Lake Norman Magazine

Live - and local

Rock-and-roll band Black Glass recently played at Amos' At The Lake.
Rock-and-roll band Black Glass recently played at Amos' At The Lake. Roger Bemskin at Shutter Legends

Immediately upon entering Amos’ At The Lake, you have to choose: Turn right for the bar and restaurant area or turn left to join the crowd enjoying the live band. The staff at Amos’ ultimately wants you to do both. But make no mistake: Amos’ mission is to showcase live music for Lake Norman residents to enjoy. “First and foremost we’re a live music venue,” says Vallie Blair, the venue’s manager. Amos’ At The Lake opened last November on West Catawba Avenue in Cornelius. “Our goal is to host a variety of bands so that people don’t see the same band or hear the same style of music over and over again. A band that’s playing this weekend may not be back for a couple of months.” If you recognize the Amos name, you’re familiar with Charlotte’s live music scene, of which Amos’ Southend has been a part for over a decade. Owner John Ellison is a fixture in Charlotte’s music scene and also a Lake Norman resident. “For years people have been telling John to open an Amos’ near Lake Norman, so he finally listened to his neighbors,” laughs Blair. Many bands appearing at the Tryon Street location appeal to Lake Norman residents, but the drive doesn’t. “There’s a need for a place like (that) in this region,” Blair says. Amos’ books bands from all over the area, but is committed to supporting local music. “There are a lot of great bands around Lake Norman, and we want to support local artists as much as possible.” On a Saturday night not long ago, people were enjoying flashback hits from The Breakfast Club, dubbed Charlotte’s favorite retro 80’s band. Couples seated in the restaurant area munch on everything from sandwiches to wings to salads. Of the two Amos’ establishments, the Cornelius location is the only one serving food and the kitchen remains open until closing. Other friends gather in the club area, enjoying drinks and belting out lyrics to Van Halen and Corey Hart.But don’t let the music genre fool you into guessing the audience’s demographics. “We’ll host a show and have 16-year-olds and 70-year-olds in the audience,” says Blair. For many shows the age limit is 16 or 18, and the staff does a thorough job of monitoring the under-21 crowd, using stamps, wristbands and extra security to prohibit under-age drinking. “It’s cool to see a mom and her daughter jamming to the same bands,” Blair says. Both Amos’ locations partner with Street Wise Music, a Charlotte-based school of rock providing private music instruction for ambitious young rock stars. One Street Wise program, Rock Shop, is a 10-week series during which kids work with musicians to create set lists, learn stage performance techniques and more. The program concludes with the kids performing on stage at live music venues like Amos’ At The Lake. So if you’re son aspires to be the next Eddie Van Halen or your daughter does a wicked imitation of Lady Gaga, check out Street Wise’s Rock Shop. But if a night away from the kids and the opportunity to hear some adults jam is in order, put Amos’ At The Lake on your list of places to go.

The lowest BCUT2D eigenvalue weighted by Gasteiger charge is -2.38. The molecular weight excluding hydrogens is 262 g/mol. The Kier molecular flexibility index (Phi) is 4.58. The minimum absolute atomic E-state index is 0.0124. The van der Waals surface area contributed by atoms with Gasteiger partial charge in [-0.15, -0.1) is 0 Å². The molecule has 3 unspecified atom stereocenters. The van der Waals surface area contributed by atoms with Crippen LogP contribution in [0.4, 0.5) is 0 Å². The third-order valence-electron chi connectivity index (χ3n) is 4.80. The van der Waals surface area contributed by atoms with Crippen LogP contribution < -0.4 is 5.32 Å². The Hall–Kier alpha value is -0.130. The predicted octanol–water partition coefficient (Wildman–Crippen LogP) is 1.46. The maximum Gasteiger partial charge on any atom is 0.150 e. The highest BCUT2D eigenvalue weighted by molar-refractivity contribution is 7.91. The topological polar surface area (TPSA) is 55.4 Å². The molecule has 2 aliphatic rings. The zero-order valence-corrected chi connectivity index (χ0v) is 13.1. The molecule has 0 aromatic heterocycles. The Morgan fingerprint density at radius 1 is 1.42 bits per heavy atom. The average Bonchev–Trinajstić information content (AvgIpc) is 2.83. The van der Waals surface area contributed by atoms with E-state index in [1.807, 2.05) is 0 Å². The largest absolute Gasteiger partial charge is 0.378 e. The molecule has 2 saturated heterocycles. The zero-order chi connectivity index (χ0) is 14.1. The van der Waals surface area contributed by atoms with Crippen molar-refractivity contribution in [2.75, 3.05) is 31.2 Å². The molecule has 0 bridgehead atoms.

Want to go?Amos’ At The Lake 19501 West Catawba Avenue, Cornelius704-895-6875, www.amosatthelake.comHours: Wednesday – Thursday, 5 p.m. to 2 a.m.; Friday – Saturday, 6 p.m. – 2 a.m.

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